This is one of the most valuable tips you can master as a team leader. If you manage to foster a culture of learning and curiosity, half of your job is done. Team members who look for answers themselves when they are facing tough tasks rather than their team leader will always have an advantage when it comes to dealing with challenges.

In any team facing an uphill battle, two types of people emerge — those whose first step is to reach out to the leader and ask him/her what to do. And those who expend their energy trying to find a chink in the armor of the metaphorical “problem demon”. 9 times out of 10, the team members that belong to the second group might exhaust themselves and find themselves crawling back to the leader for answers. But the first kind will be begging for your help 10 times out of 10, 100 times out of 100, 1000 times out of 1000.

So, how to achieve this? How to promote a culture of “try always, fail often, succeed sometimes” in your team?

It all starts with hiring the right kind of people. If you’re someone who has a say in your team’s hiring process, make sure each of your team members is innately curious.

Hiring a group of Yes Men is the shortest route to producing mediocre work.

Hire people who question the status quo, who question you, who question the traditional way of doing things. Those who zag when everyone else zigs win in life.

Now this doesn’t mean that you can’t foster curiosity amidst your current team. Start by making your team members reach the answers rather than straight up telling them what you want to see. You know the answer — now all you have to do is to guide your team towards it by asking questions that unravel why they should go for the desired option rather than the one they have chosen.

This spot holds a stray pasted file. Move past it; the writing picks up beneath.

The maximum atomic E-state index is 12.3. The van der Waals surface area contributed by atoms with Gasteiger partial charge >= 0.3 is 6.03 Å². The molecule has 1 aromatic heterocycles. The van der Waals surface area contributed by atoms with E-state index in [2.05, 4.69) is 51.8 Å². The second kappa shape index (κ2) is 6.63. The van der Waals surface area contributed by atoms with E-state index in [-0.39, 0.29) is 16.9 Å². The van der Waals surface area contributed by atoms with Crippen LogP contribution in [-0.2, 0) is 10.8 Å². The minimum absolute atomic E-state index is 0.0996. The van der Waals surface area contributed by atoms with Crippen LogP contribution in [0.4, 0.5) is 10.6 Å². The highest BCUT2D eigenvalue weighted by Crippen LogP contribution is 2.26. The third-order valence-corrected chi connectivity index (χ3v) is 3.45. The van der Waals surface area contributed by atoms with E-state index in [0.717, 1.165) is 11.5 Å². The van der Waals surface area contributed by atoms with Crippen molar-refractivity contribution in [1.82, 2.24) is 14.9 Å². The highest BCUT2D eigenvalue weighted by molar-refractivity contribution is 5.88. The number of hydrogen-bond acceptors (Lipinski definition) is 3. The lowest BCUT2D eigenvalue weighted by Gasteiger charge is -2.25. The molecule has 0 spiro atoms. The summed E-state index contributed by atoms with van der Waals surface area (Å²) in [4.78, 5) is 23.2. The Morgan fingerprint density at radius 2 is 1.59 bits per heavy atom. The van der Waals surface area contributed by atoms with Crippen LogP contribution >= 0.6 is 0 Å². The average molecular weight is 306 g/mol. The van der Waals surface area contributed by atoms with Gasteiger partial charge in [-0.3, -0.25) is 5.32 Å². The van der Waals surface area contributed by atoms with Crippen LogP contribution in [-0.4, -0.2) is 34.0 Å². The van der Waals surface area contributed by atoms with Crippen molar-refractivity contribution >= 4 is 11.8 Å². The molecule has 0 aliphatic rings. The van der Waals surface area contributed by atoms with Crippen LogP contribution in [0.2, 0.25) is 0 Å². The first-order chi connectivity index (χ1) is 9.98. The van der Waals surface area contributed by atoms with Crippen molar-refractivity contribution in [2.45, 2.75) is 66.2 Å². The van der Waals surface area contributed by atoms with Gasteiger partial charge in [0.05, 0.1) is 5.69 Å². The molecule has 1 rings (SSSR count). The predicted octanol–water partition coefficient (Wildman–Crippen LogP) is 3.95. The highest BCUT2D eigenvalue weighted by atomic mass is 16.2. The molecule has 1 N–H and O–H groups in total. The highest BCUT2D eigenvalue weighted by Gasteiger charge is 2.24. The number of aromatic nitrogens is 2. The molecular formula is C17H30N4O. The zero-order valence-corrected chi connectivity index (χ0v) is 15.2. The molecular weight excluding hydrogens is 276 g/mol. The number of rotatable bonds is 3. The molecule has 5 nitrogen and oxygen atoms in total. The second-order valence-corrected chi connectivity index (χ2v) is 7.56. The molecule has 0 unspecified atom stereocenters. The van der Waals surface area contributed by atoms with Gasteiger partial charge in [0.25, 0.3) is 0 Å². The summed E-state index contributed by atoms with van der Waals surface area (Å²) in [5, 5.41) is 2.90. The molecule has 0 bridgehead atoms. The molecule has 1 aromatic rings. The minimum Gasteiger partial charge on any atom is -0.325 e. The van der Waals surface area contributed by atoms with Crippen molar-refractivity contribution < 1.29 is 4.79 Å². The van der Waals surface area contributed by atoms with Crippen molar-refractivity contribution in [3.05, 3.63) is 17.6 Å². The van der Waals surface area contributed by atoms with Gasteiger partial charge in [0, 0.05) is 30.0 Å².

Lastly, provide them appropriate resources that enable them to practice satiating their curiosity. Offer them a chance to opt-in on online courses, send them links to useful articles, recommend books. And always remember, if you have a team of 10 people, each one of them will react on different levels to this effort of yours, don’t get disheartened if the progress is slow. If you manage to make even one of your team member more curious than they were before, you’ve won.

You Did Good; We Failed.

This unusually cryptic tip is a practice in self-restraint and taking the backseat. Following closely from “allowing your team to make mistakes”, this tip is all about letting your team bask in the glory of success while also shielding them from overly excessive backlash when they miss the mark.

Protect your team in public, correct them in private.

As a leader, the absolute worst thing you can do is throw your team under the bus in the event of a failure. The only way this can get worse is if every time your team does something good, the only words that come out of your mouth speak of how great a boss you are — how you made this happen, how your genius saved your team. Even if it was all you, saying it out loud in front of your team never works well.

Every time your team does something good, take the backseat and let them taste the sweet nectar of success.

This way, your team knows you’ve got their backs and they will work on their tasks with the enthusiasm of a hungry predator. So go make your team get them, Tiger!!